Branch circuit monitoring is essential for guaranteeing that power is distributed continuously and reliably in data centers. It makes it possible to centrally record measurement data at clearly defined hubs at the circuit, phase, and all distribution and plug-in levels and perform a consolidated analysis of this data. This integrated approach gives data center and facility managers a complete overview of all circuits and consumption.  With this data shared across DCIM, Building Management System (BMS), and IT service management (ITSM) systems, there is a reliable database to determine the PUE (Power Usage Effectiveness) values, optimize load distribution and energy, and improve cost efficiency across the entire data center facility.

5 Best Practices for Power Monitoring in the Data Center

  • Think Flexibility – Most likely, several different power distribution types (e.g., PDUs, Panel Boards, busways, etc.) across your data center(s). Also, various vendors will supply these products (e.g., Schneider Electric, Siemens, Eaton, GE, etc.).  Your Power Monitoring solution needs to interact with the full spectrum of power distribution types, vendors, and protocols, as well as various amperage sizes and circuit configurations.
  • Stay Adaptable – Many data centers leverage busway power because of the adaptable power distribution system it provides. PDUs and panelboards are frequently changed and modified to support the dynamic data center environment. Ensure that your power monitoring products can adapt when the power shifts to avoid re-building or replacing the existing meters.
  • Achieve Utility Grade Accuracy – The best practice in power monitoring is to attain utility-grade accuracy within one percent of the actual amount of power consumed. A utility-grade level of accuracy enables co-located and other data centers to rebill clients for energy costs fairly.
  • Expect Non-standard Protocols – Data centers use multiple communications protocols (SNMP, Modbus TCP, Bacnet IP, and other proprietary ones). If the power monitoring meters don't utilize standard communication protocols, it will be more time-consuming and costly to integrate the meters with older DCIM or BMS systems. The best way to avoid this problem is to ensure that any metering system you purchase has the RIGHT communications protocols for the software system you plan to utilize. Ideally, your metering platform should be able to support all your power distribution products, communicate simply to the software, and interact seamlessly with all of the other components of the data center.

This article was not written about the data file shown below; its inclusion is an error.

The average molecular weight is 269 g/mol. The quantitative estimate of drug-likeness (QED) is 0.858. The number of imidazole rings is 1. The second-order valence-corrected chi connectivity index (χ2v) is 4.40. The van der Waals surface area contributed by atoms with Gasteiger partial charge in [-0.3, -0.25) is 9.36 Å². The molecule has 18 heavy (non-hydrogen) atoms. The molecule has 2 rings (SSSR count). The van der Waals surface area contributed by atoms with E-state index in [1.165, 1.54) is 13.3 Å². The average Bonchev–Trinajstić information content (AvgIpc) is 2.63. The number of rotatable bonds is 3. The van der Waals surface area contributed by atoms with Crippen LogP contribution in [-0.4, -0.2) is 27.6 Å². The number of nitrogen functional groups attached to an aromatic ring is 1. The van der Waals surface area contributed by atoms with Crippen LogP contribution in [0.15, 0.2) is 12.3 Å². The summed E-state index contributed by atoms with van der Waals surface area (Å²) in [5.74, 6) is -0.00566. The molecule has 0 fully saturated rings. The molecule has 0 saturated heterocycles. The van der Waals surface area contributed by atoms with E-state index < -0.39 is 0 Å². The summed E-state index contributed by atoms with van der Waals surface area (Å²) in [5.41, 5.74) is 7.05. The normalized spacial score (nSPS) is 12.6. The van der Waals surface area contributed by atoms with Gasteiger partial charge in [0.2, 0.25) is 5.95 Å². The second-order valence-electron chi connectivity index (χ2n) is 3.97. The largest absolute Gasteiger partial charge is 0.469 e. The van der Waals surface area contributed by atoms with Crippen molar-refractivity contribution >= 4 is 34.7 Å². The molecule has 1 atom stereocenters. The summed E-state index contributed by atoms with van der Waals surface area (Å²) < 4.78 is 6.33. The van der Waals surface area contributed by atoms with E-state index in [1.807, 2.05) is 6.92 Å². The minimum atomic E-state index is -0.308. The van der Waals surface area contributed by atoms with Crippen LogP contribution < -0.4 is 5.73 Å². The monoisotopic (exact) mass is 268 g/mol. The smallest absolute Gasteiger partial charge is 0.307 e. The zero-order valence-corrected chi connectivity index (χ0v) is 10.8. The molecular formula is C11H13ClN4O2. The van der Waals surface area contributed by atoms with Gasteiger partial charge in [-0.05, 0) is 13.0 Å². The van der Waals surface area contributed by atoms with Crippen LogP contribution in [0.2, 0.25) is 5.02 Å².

• Look for Greater Device Functionality: Typical monitoring solutions require a complicated and costly network of protocol conversions, middleware, and data interpretations to provide the operations and engineering teams with a comprehensive picture of power consumption in the facility. Features such as onboard Ethernet, onboard data logging, onboard alarming, and an accessible web interface can reduce the failure points and costs associated with a monitoring deployment.

Power monitoring systems in the data center can be a powerful tool to help achieve the facility's overall initiatives. Selecting the right power monitoring system for your facility's current and future needs is an integral part of the selection process. Implementation and integration of the power monitoring system are steps that can be easily overlooked. Still, they play a significant role in the facility's effectiveness and the DCIM or BMS systems they complement. Flexibility, adaptability, accuracy, communications, and device functionality are essential characteristics of a successful power monitoring system.